Genome Sequencing Centers
Baylor College of Medicine – Kyle Chang(7), Huyen H Dinh(7), Jennifer A. Drummond(7), Gerald Fowler(7), Preethi Gunaratne(7), Alica C Hawes(7), Christie L Kovar, Lora R Lewis, Margaret B Morgan(7), Irene F Newsham, Jireh Santibanez, Jeffrey G. Reid(7),Lisa R Trevino(7), Yuan-Qing Wu(7), Min Wang(7), Donna M. Muzny(7), David A. Wheeler(7), Richard A Gibbs(7), Broad Institute of MIT and Harvard: Gad Getz(3), Michael S. Lawrence(3), Kristian Cibulskis(8), Andrey Sivachenko(3), Carrie Sougnez(72), Douglas Voet(3), Jane Wilkinson(73), Toby Bloom(74), Kristin Ardlie(3), Tim Fennell(75), Jennifer Baldwin(73), Stacey Gabriel(2), Eric S. Lander(3,42,43), Washington University in St. Louis: Li Ding(4), Robert S. Fulton(4), Daniel C. Koboldt(4), Michael D. McLellan(4), Todd Wylie(4), Jason Walker(4), Michelle O’Laughlin(4), David J. Dooling(4), Lucinda Fulton(4), Rachel Abbott(4), Nathan D. Dees(4), Qunyan Zhang(4), Cyriac Kandoth(4), Michael Wendl(4), William Schierding(4), Dong Shen(4), Christopher C. Harris(4), Heather Schmidt(4), Joelle Kalicki(4), Kim D. Delehaunty(4), Catrina C. Fronick(4), Ryan Demeter(4), Lisa Cook(4), John W. Wallis(4), Ling Lin(4), Vincent J. Magrini(4), Jennifer S. Hodges(4), James M. Eldred(4), Scott M. Smith(4), Craig S. Pohl(4), George M. Weinstock(4), Elaine R. Mardis(4,5), & Richard K. Wilson(4,5).
Cancer Genome Characterization Centers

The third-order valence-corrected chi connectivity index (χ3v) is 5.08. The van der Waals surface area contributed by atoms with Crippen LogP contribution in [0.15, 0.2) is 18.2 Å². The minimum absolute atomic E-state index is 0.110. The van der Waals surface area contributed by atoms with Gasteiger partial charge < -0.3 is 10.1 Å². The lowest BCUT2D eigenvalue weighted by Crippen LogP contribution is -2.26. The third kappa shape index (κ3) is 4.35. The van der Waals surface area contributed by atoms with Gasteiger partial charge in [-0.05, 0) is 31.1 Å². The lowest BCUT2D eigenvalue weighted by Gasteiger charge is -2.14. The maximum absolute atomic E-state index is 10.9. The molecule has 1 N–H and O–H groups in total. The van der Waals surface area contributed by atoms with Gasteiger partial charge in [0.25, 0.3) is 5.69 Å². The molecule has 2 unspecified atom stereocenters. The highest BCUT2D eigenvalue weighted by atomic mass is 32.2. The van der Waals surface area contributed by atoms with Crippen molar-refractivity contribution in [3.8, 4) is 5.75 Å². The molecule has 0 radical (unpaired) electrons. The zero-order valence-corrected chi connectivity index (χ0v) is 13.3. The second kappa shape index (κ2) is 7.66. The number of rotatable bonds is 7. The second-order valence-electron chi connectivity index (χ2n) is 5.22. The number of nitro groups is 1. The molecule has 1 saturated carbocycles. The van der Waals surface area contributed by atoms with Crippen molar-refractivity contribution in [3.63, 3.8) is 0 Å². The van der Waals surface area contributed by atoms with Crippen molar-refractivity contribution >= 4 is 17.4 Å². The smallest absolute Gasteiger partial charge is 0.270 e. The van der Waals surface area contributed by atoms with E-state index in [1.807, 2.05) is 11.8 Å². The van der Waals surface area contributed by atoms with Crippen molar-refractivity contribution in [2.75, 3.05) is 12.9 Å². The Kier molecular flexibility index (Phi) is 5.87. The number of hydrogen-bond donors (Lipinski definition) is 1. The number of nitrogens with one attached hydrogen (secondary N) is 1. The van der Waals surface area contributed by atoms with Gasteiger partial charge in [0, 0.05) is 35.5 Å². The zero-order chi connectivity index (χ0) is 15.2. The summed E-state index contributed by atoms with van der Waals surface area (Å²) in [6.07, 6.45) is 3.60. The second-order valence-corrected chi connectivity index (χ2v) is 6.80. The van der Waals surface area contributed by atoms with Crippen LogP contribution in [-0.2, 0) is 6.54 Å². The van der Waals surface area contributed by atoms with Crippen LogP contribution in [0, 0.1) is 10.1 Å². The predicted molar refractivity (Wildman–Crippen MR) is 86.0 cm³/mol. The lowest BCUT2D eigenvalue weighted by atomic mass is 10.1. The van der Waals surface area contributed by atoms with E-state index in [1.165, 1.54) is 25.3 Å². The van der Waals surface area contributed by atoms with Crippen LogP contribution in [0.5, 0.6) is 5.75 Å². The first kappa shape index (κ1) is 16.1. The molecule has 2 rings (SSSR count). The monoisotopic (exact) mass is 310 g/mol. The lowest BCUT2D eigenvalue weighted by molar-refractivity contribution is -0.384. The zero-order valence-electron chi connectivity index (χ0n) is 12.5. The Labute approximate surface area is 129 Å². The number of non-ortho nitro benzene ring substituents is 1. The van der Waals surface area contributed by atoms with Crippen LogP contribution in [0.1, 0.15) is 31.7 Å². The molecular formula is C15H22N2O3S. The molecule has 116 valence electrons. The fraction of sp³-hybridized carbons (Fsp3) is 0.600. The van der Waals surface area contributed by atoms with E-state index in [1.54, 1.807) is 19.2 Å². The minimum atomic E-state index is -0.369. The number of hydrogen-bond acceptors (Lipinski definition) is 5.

Broad Institute/Dana-Farber Cancer Institute – Matthew Meyerson(3,11,12), Wendy Winckler(3), Gad Getz(3), Roel G. W. Verhaak(3,11), Scott L. Carter(3,11), Craig H. Mermel(3,11), Gordon Saksena(3), Huy Nguyen(3), Robert C. Onofrio(3), Michael S. Lawrence(3), Diana Hubbard(3,11,12), Supriya Gupta(3), Andrew Crenshaw(3), Alex H. Ramos(3,11), Kristin Ardlie(3), Harvard Medical School: Lynda Chin(17,39), Alexei Protopopov(17), Juinhua Zhang(17), Tae-Min Kim(40), Ilana Perna(17), Yonghong Xiao(17), Hailei Zhang(17), Georgia Ren(17), Narayan Sathiamoorthy(76), Richard W. Park(40), Eunjung Lee(40), Peter J. Park(40,77), Raju Kucherlapati(90), HudsonAlpha Institute/Stanford University: Devin M. Absher(44), Lindsay Waite(44), Gavin Sherlock(79), James D. Brooks(80), Jun Z. Li(14), Jishu Xu(14), Richard M. Myers(44), University of Southern California / Johns Hopkins: Peter W. Laird(16), Leslie Cope(78), James G. Herman(38), Hui Shen(16), Daniel J. Weisenberger(16), Houtan Noushmehr(16), Fei Pan(16), Timothy Triche, Jr(16), Benjamin P. Berman(16), David J. Van Den Berg(16), Jonathan Buckley(16), Stephen B. Baylin(38), Lawrence Berkeley National Laboratory: Paul T. Spellman(1), Elizabeth Purdom(13), Pierre Neuvial(13), Henrik Bengtsson(13), Lakshmi R. Jakkula(1), Steffen Durinck(1), Ju Han(1), Shannon Dorton(1), Henry Marr(1), Yoon Gi Choi(81), Victoria Wang(29), Nicholas J. Wang(1), John Ngai(81), John G. Conboy(1), Bahram Parvin(1), Heidi S. Feiler(1), Terence P. Speed(1,82), Joe W. Gray(1), Memorial Sloan-Kettering Cancer Center: Douglas A. Levine (18), Nicholas D. Socci(9), Yupu Liang(9), Barry S. Taylor(9), Nikolaus Schultz(9), Laetitia Borsu(41), Alex E. Lash(9), Cameron Brennan(83), Agnes Viale(84), Chris Sander(9), Marc Ladanyi(41). University of North Carolina, Chapel Hill: Katherine A. Hoadley(19-21), Shaowu Meng(21), Ying Du(21), Yan Shi(21), Ling Li(21), Yidi J. Turman(21), Deying Zang(21), Erin B. Helms(21), Saianand Balu(21), Xingliang Zhou(21), Junyuan Wu(21), Michael D. Topal(20,21), D. Neil Hayes(21,27), Charles M. Perou(19-21).